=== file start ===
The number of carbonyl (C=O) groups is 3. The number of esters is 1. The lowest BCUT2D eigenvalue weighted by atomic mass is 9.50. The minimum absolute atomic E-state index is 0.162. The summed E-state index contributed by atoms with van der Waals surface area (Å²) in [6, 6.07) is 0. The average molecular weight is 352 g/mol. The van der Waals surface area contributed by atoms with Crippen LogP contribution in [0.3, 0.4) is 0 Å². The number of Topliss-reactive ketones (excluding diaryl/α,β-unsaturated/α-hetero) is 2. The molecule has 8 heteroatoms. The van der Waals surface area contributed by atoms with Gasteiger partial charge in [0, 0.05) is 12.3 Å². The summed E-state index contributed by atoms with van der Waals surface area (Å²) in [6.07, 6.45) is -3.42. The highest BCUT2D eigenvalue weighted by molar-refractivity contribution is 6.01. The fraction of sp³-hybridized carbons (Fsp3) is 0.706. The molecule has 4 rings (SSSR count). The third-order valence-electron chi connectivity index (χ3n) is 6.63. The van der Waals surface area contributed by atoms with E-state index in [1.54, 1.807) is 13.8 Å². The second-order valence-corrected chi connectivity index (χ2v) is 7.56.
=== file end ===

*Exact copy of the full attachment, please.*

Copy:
The number of carbonyl (C=O) groups is 3. The number of esters is 1. The lowest BCUT2D eigenvalue weighted by atomic mass is 9.50. The minimum absolute atomic E-state index is 0.162. The summed E-state index contributed by atoms with van der Waals surface area (Å²) in [6, 6.07) is 0. The average molecular weight is 352 g/mol. The van der Waals surface area contributed by atoms with Crippen LogP contribution in [0.3, 0.4) is 0 Å². The number of Topliss-reactive ketones (excluding diaryl/α,β-unsaturated/α-hetero) is 2. The molecule has 8 heteroatoms. The van der Waals surface area contributed by atoms with Gasteiger partial charge in [0, 0.05) is 12.3 Å². The summed E-state index contributed by atoms with van der Waals surface area (Å²) in [6.07, 6.45) is -3.42. The highest BCUT2D eigenvalue weighted by molar-refractivity contribution is 6.01. The fraction of sp³-hybridized carbons (Fsp3) is 0.706. The molecule has 4 rings (SSSR count). The third-order valence-electron chi connectivity index (χ3n) is 6.63. The van der Waals surface area contributed by atoms with E-state index in [1.54, 1.807) is 13.8 Å². The second-order valence-corrected chi connectivity index (χ2v) is 7.56.